Running a local business is simultaneously a huge advantage and a major hindrance when it comes to business development. On the one hand, you have the opportunity to specialise in a very specific geographic sphere, the ability to develop an exceptional network of contacts due to the relatively small area you’re working in, and your clients and customers are never too far away that you can pop in for a chat and vice versa. On the flipside, the number of potential customers you have is curtailed by that same geographic area, you may not have the benefit of networks found in larger cities like London, and one dissatisfied customer has the potential to do a lot of damage very quickly.
Marketing a local business is similarly a double-edged blade. You have the immense advantage of being able to narrow down your target audience to a very specific area, the chance to use local language, idioms, references and locations to your advantage, and (if you’re not in a major city) the relative ease of gaining coverage in your local media outlets. The downside, of course, being that competition in your area is likely fierce, and you’re not only marketing yourself, you’re constantly struggling to get (and stay) ahead of everyone else.
So how exactly do you go about successfully promoting your local business? Well, as with most things these days, it’s got a lot to do with the internet. Here’s everything you need to know about local online marketing…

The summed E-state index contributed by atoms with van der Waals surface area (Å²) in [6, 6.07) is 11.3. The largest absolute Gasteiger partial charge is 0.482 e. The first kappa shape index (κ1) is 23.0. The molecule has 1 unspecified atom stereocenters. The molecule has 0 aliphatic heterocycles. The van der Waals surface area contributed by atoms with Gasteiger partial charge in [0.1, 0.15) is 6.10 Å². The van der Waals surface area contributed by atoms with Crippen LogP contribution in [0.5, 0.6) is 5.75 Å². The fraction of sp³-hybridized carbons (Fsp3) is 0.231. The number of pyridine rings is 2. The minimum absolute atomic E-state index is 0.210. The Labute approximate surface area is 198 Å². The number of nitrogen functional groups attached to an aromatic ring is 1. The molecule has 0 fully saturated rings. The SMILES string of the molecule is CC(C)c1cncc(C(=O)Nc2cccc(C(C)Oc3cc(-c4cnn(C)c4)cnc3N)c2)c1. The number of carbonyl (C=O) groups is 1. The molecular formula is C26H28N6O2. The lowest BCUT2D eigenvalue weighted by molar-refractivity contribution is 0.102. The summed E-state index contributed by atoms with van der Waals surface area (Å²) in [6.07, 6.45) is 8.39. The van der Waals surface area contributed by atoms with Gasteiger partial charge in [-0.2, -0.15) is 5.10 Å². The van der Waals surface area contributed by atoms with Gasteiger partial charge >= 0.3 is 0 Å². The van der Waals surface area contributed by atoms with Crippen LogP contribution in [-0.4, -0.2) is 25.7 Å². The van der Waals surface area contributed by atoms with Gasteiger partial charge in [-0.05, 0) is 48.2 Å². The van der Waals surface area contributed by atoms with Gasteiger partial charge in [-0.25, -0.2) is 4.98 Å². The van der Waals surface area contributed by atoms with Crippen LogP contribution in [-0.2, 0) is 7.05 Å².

Local SEO Is The Only Sane Way To Go…
I’ll admit, one of my guilty pleasures is Googling Acrylic and seeing where we’re currently ranking for various search terms. Hazel keeps telling me off for it and trying to get me to use the SEO portal, but I much prefer the satisfaction that comes with physically typing in search terms I never in a million years thought we’d rank for, and watching smugly as we appear on page one. The ins and outs of SEO are not my speciality (that’s why we hired Hazel), but I do know – first hand – just how powerful it is to have a website that’s well-optimised for local search terms.
There’s one thing that always, always puts me in an insanely good mood: when an email lands in my inbox telling me a business owner has booked a consultation.
They’ve been Googling for local marketing agencies, clicked the first link that appeared, were really impressed with our website, and took advantage of the convenience of being able to immediately book a face-to-face with a pro.
I love stuff like that.